Please keep in mind that many species have very subtle differences that separate them from another species. In some cases, there may be no differences at all between two or more species. It may be impossible to positively identify a species. This may be true even at the microscopic level. For example, in this website balsam fir and the western true firs are separated out. In reality the differences between these two groups is so subtle that it is difficult to tell them apart unless the geographic origin from which the sample was taken is documented. Add both eastern and western hemlock into the mix, and it gets more difficult. An excellent article is provided here about the difficulty of identifying wood accurately. Even within available literature there is conflicting information. This site is no exception and it is to be expected that some information will vary from other references on the subject of wood identification.
Also keep in mind that variability in wood also exists. Wood cells and their arrangements are typically very similar from one specimen to another. However, the color of sapwood and heartwood as well as the grain can vary from sample to sample. Wood color can vary somewhat from one geographic area to another within a particular species. Some woods also darken as they age after being cut. A prime example of this phenomenon, black cherry darkens to a deeper red with age even after it has received a finish.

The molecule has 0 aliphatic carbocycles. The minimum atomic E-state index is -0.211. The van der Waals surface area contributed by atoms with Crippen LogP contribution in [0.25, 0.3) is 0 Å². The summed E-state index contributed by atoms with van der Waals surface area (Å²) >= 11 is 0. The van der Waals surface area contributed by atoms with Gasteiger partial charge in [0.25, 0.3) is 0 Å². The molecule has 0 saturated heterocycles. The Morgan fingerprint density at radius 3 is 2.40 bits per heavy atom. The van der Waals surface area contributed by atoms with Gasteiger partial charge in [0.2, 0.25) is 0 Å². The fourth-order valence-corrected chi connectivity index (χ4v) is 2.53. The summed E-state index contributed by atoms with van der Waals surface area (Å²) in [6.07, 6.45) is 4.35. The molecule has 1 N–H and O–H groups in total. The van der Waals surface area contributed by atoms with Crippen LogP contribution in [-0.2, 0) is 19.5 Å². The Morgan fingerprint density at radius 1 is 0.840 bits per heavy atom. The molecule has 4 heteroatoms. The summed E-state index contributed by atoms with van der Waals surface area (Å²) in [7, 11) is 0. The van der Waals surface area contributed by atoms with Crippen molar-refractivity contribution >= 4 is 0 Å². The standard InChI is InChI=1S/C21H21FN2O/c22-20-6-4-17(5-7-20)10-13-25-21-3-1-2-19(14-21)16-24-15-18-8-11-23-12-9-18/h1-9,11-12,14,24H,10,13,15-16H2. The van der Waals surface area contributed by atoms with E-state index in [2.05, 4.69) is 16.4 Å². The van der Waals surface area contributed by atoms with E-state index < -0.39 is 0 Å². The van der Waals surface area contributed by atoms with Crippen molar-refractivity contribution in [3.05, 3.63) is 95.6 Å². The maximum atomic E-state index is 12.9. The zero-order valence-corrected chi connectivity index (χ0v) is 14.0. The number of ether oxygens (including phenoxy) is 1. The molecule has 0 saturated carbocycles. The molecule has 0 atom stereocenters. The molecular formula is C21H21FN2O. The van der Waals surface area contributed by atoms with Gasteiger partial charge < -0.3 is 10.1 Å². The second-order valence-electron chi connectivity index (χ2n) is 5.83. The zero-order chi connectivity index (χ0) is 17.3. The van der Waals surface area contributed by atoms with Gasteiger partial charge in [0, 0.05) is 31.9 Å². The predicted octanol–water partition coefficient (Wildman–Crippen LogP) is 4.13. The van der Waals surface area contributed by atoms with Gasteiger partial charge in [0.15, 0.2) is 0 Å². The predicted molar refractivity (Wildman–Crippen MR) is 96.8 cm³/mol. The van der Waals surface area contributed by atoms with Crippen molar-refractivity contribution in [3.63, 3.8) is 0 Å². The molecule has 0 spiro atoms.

- A sharp knife such as a utility knife and a 10x hand lens are necessary for wood identification. In order to see the cell structures in the cross sectional end (end grain), you must first make a very clean cut that does not tear the fibers. Sometimes it is useful to boil the wood prior to cutting to soften the fibers.
- For many species you will notice that odor is very important for identification. In fact, for some species, it is critical to be able to recognize the odor. Fresh cut wood typically has a stronger odor. Shaving off a small amount, and in some cases wetting the wood will help to enhance odors in older wood.
- In some instances, wetting the wood will also help to bring out some of the cell structures in the endgrain.
- Typically you should not base an answer on wood color alone unless you are sure of its geographical origin. For instance, black cherry has a very distinct color. However, red alder develops a similar color after it ages. Unless you know the origin of the sample and/or recognize other wood characteristics such as ray size or pore arrangement, it may be easy to confuse these two species in some instances.
Most images on this site were taken using the following equipment:
Panasonic Lumix G3 Micro 4/3 camera with 14-44mm lens
Vello extension tubes (10mm,16mm)
All images were shot in RAW format and processed using Adobe Lightroom.
All samples were first boiled before cutting the end grain. Some were moistened before photographing to enhance wood characteristics on the end grain.
Gregory M. Vaverchak of the SUNY Ranger School and Bret Michalski of Central Oregon Community College for supplying some of the wood specimens photographed on this site.
Thanks to Dave Hobbins, Sherry Dubis, and Lisa Lavoie for assisting in editing this site.
Hoadley, R. Bruce (1990). Identifying Wood: Accurate results with simple tools. Taunton Press. ISBN 0-942391-04-7.
Forest Products Laboratory (Wood Property Technical Sheets)